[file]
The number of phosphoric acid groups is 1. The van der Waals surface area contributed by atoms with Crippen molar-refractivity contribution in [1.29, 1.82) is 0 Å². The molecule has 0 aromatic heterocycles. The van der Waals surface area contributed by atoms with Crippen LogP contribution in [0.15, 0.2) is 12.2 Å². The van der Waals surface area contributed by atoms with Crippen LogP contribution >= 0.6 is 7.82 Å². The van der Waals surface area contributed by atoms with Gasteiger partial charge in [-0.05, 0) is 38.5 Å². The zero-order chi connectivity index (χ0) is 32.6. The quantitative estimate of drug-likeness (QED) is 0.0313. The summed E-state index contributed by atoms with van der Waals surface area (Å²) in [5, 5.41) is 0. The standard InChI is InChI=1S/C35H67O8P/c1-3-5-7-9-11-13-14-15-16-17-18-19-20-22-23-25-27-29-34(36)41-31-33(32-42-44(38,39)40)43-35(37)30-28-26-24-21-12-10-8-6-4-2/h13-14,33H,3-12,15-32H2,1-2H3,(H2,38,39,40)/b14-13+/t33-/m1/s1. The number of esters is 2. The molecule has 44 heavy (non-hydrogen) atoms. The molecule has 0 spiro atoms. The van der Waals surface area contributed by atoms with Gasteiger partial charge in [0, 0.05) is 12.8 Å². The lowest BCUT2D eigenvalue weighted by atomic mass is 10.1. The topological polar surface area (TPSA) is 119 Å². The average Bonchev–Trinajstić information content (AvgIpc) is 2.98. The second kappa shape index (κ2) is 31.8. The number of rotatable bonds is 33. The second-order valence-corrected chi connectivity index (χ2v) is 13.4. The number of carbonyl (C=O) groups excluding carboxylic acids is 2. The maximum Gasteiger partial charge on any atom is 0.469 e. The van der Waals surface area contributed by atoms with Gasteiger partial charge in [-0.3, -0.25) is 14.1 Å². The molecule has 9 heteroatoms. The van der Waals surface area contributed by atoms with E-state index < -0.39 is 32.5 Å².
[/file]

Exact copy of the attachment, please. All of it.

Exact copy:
The number of phosphoric acid groups is 1. The van der Waals surface area contributed by atoms with Crippen molar-refractivity contribution in [1.29, 1.82) is 0 Å². The molecule has 0 aromatic heterocycles. The van der Waals surface area contributed by atoms with Crippen LogP contribution in [0.15, 0.2) is 12.2 Å². The van der Waals surface area contributed by atoms with Crippen LogP contribution >= 0.6 is 7.82 Å². The van der Waals surface area contributed by atoms with Gasteiger partial charge in [-0.05, 0) is 38.5 Å². The zero-order chi connectivity index (χ0) is 32.6. The quantitative estimate of drug-likeness (QED) is 0.0313. The summed E-state index contributed by atoms with van der Waals surface area (Å²) in [5, 5.41) is 0. The standard InChI is InChI=1S/C35H67O8P/c1-3-5-7-9-11-13-14-15-16-17-18-19-20-22-23-25-27-29-34(36)41-31-33(32-42-44(38,39)40)43-35(37)30-28-26-24-21-12-10-8-6-4-2/h13-14,33H,3-12,15-32H2,1-2H3,(H2,38,39,40)/b14-13+/t33-/m1/s1. The number of esters is 2. The molecule has 44 heavy (non-hydrogen) atoms. The molecule has 0 spiro atoms. The van der Waals surface area contributed by atoms with Gasteiger partial charge in [0, 0.05) is 12.8 Å². The lowest BCUT2D eigenvalue weighted by atomic mass is 10.1. The topological polar surface area (TPSA) is 119 Å². The average Bonchev–Trinajstić information content (AvgIpc) is 2.98. The second kappa shape index (κ2) is 31.8. The number of rotatable bonds is 33. The second-order valence-corrected chi connectivity index (χ2v) is 13.4. The number of carbonyl (C=O) groups excluding carboxylic acids is 2. The maximum Gasteiger partial charge on any atom is 0.469 e. The van der Waals surface area contributed by atoms with Gasteiger partial charge in [-0.3, -0.25) is 14.1 Å². The molecule has 9 heteroatoms. The van der Waals surface area contributed by atoms with E-state index < -0.39 is 32.5 Å².